Paula McGowan OBE has become an ambassador for Epilepsy Action.
Paula is an award-winning activist who has dedicated her life to campaigning for the equality and equity of health and social care for intellectually disabled and/or autistic people.
Following the preventable death of her teenage son Oliver, Paula and her family set up Oliver’s Campaign.
As part of the campaign, Paula successfully launched a parliamentary petition that meant health and social care staff in England now receive mandatory training in learning disability and autism awareness.
On 28 April 2022, learning disability and autism training became law and reached royal assent. The Oliver McGowan Mandatory Training has been designed, evaluated and is delivered alongside learning disabled and/or autistic people to meet this law.
“The family became aware of Epilepsy Action after Oliver died,” said Paula, “which led to my husband and daughter running the half marathon in Bristol for Epilepsy Action. We felt we wanted to support a charity who can, and is, making a difference for our communities.”
Oliver had epilepsy, autism and a mild intellectual disability, which the family said led to diagnostic overshadowing.
Paula said: “Oliver’s seizures were poorly understood by health, care and education staff. Oliver had simple focal seizures. He would remain conscious throughout his seizures, which caused him to be scared, anxious and confused. This behaviour, which we believe most people would display while having a seizure like Oliver’s, led to hospital staff administering antipsychotic medication. Oliver was not mentally unwell or psychotic.”
“Clinicians did not understand that the behaviours Oliver was displaying were typical of when he was having a seizure. This led to Oliver’s avoidable death at just 18.”
She added: “Oliver explained to me one day what a seizure for him felt like, saying ‘that it was like having thousands of wasps constantly buzzing around inside your head and you can’t make it stop. It’s horrible, I have to go to college and do my work while having these seizures’.”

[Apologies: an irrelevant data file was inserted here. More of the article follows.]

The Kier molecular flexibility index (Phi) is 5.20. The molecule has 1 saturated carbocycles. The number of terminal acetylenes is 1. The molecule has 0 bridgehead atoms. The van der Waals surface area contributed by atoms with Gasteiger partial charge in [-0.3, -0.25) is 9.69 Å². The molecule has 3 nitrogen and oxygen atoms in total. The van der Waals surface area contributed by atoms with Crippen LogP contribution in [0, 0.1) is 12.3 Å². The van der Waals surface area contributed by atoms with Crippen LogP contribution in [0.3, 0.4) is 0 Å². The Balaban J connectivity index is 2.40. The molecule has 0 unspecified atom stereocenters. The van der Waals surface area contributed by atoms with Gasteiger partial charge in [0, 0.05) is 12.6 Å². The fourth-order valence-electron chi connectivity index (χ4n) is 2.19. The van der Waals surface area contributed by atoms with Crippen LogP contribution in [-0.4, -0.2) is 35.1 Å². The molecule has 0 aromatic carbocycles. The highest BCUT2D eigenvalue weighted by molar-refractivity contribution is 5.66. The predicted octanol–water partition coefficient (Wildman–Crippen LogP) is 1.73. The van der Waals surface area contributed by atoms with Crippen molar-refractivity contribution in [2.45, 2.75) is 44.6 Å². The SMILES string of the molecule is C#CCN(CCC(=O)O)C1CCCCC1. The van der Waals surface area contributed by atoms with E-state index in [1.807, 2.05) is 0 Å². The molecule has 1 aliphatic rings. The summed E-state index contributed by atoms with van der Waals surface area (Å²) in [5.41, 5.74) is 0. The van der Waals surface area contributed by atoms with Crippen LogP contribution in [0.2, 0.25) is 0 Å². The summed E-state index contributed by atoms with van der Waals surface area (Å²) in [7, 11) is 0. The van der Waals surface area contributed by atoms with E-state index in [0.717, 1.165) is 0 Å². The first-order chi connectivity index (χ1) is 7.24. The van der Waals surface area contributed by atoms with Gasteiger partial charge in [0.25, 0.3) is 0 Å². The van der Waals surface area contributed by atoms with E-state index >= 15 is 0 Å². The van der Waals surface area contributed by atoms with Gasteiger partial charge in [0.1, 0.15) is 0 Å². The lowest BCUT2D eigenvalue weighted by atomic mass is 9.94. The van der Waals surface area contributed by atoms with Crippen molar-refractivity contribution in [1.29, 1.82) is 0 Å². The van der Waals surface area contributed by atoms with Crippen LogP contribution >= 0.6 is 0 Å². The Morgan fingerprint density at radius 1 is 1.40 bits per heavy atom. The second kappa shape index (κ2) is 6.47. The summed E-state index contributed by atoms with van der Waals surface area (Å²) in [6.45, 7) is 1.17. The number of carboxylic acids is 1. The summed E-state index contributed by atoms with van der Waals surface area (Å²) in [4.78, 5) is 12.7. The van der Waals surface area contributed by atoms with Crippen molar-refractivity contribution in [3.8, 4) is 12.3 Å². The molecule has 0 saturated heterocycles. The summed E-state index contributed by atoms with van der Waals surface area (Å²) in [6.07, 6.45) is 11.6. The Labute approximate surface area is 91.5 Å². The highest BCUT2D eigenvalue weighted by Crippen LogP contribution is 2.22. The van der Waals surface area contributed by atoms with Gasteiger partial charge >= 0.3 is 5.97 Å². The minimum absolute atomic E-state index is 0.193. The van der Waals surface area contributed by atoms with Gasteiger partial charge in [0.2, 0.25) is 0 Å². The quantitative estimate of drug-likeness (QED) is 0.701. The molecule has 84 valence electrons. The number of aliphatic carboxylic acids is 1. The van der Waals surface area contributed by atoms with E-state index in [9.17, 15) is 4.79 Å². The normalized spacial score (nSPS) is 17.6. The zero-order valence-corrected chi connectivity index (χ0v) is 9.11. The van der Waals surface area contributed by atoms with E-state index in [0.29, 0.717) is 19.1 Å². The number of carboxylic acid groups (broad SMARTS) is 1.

Oliver was part of the England development football squad and training to become a Paralympian.
“Oliver had incredible insight into his own epilepsy and how it affected him,” said Paula. “He did not want others to see him as different, he wanted to be seen the same as his friends.”
In June 2021, Paula received an OBE in recognition of her outstanding service to people with autism and intellectual disabilities. She now lives in Australia, and in September 2020 she was invited to speak as a witness for the Australian Royal Commission.
Paula is also a patron and ambassador for several charities and organisations including Health Education England, NHS England, South London and Maudsley NHS Foundation Trust, Anna Kennedy Online, DanceSyndrome, Crossroads Caring for Carers and now Epilepsy Action.
In May 2023, she was awarded an honorary fellowship at the University of Plymouth. She is also a member of CIDER – Cornwall Intellectual Disability Equitable Research.
As well as campaigning, Paula is an early-years school teacher. She specialises in working with children who have additional needs, particularly those who are neurodivergent. She said she would like to see schools better educated on seizure awareness.
“I would like to see more information given to parents whose children are diagnosed with epilepsy,” she said. “Our schools need training on understanding seizures, especially seizures that are less common. I would like to see training being designed and delivered alongside people who experience seizures. It is essential that we learn about epilepsy, directly from those who have epilepsy.”
Paula is now working to get an adapted version of the Oliver McGowan Mandatory Training across education settings. In November 2023, Paula had her petition successfully debated in parliament.
Speaking about what she wants to achieve with Epilepsy Action, Paula said: “As a charity, it is what Epilepsy Action does best – raising awareness, education, improving and saving lives. It is about making a difference for everyone who has epilepsy, their families and carers. I would like the charity to be more visible and accessible to the public and all professional services.”
She added that she would like to see epilepsy charities working together in collaboration. She said: “Working together would strengthen resource, awareness and education – ultimately improving and saving lives.”